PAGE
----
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I have links in my site that pass queries to pages that query from an external database. This works fine e.g.

mysite.com/catalog/?tl=flooring

however i want to rewrite this url to appear as

mysite.com/catalog/flooring

Ive tried modifying the rewrite rules in wordpress but it always displays the index page

add_filter('rewrite_rules_array','wp_insertMyRewriteRules');
add_filter('query_vars','wp_insertMyRewriteQueryVars');
add_filter('init','flushRules');

// Remember to flush_rules() when adding rules
function flushRules(){
    global $wp_rewrite;
    $wp_rewrite->flush_rules();
}

// Adding a new rule
function wp_insertMyRewriteRules($rules)
{
    $newrules = array();
    $newrules['(catalog)/([a-zA-Z0-9 ]+)$'] = '/catalog/?tl=$matches[2]';
    return $newrules + $rules;
}

// Adding the id var so that WP recognizes it
function wp_insertMyRewriteQueryVars($vars)
{
    array_push($vars, 'id');
    return $vars;
}
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2 Answers 2

up vote 5 down vote accepted

Rewrite rules in WordPress don't quite work like how you're expecting them to. All rewrite rules map to a file handler (almost always index.php), not another URL.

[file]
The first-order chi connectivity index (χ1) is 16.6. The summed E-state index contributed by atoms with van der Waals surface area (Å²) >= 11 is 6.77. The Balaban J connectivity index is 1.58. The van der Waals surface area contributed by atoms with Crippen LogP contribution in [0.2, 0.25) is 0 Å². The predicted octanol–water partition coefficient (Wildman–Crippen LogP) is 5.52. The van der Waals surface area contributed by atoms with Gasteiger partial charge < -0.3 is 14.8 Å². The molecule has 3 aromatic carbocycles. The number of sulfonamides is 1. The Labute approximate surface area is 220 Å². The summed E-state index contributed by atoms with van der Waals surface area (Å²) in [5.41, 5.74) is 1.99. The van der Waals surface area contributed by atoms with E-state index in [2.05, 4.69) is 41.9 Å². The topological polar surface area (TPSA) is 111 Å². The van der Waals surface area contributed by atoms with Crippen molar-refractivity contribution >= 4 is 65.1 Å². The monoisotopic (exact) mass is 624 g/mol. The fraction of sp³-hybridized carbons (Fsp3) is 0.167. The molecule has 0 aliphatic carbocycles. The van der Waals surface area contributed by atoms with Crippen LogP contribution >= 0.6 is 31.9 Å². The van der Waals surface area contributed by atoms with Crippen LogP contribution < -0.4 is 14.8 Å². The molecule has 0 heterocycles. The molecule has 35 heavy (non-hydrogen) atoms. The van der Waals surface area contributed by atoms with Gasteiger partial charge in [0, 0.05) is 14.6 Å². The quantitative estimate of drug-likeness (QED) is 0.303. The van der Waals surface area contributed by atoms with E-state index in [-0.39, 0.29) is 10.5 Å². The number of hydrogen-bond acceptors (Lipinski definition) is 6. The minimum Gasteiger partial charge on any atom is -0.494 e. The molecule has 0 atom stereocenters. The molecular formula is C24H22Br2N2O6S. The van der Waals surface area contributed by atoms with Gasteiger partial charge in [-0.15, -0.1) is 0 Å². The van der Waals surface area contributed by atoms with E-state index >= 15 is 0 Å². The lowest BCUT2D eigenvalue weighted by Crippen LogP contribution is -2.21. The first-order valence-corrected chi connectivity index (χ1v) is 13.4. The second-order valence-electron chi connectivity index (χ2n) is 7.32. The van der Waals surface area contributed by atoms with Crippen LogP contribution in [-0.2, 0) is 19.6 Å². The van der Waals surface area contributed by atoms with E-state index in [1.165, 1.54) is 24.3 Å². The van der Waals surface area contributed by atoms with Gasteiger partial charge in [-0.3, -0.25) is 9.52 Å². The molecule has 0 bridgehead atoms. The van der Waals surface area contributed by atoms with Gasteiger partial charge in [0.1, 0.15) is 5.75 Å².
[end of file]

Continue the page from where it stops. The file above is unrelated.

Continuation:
Here is a shortened code example;

$rules['catalog/(.*)/?'] = 'index.php?pagename=catalog&tl=$matches[1]';
array_push($query_vars, 'tl'); // note query var should match your query string

This would map catalog/whatever to the WordPress page 'catalog', and pass along the query var 'tl'. You could create a page template for 'catalog', then pick up the value of 'tl' using get_query_var('tl').

Also avoid using query vars like id - use something more unique (like 'tl') to avoid clashes with WordPress.

And don't flush rules on every init! It's bad practice, and will write to .htaccess and call database updates on every page load!

WordPress will always flush permalinks whenever you update a post or your permalink structure (simply update your permalinks when you make changes to your code).

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would it be possible to redirect to a child page? I have put the postname into pagename, but it's actually redirecting the page. –  Jason McCreary Jul 27 '10 at 15:18
1  
If it's a child page, pagename should be the slug path - for example pagename=parentname/childname –  TheDeadMedic Jul 27 '10 at 16:14
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This article over at Raazorlight goes into a bit more detail on the process of grabbing querystrings and URL rewriting in WP.

Also, check the comments there to see why calling flushRules() may not be necessary if you re-save permalinks. Optionally, flushRules() can be called just once during plugin activation callback.

Digging deeper, commenter 'pmdci' links over to an instructive post/saga on the related topic of passing a query to a custom post type using a custom taxonomy.

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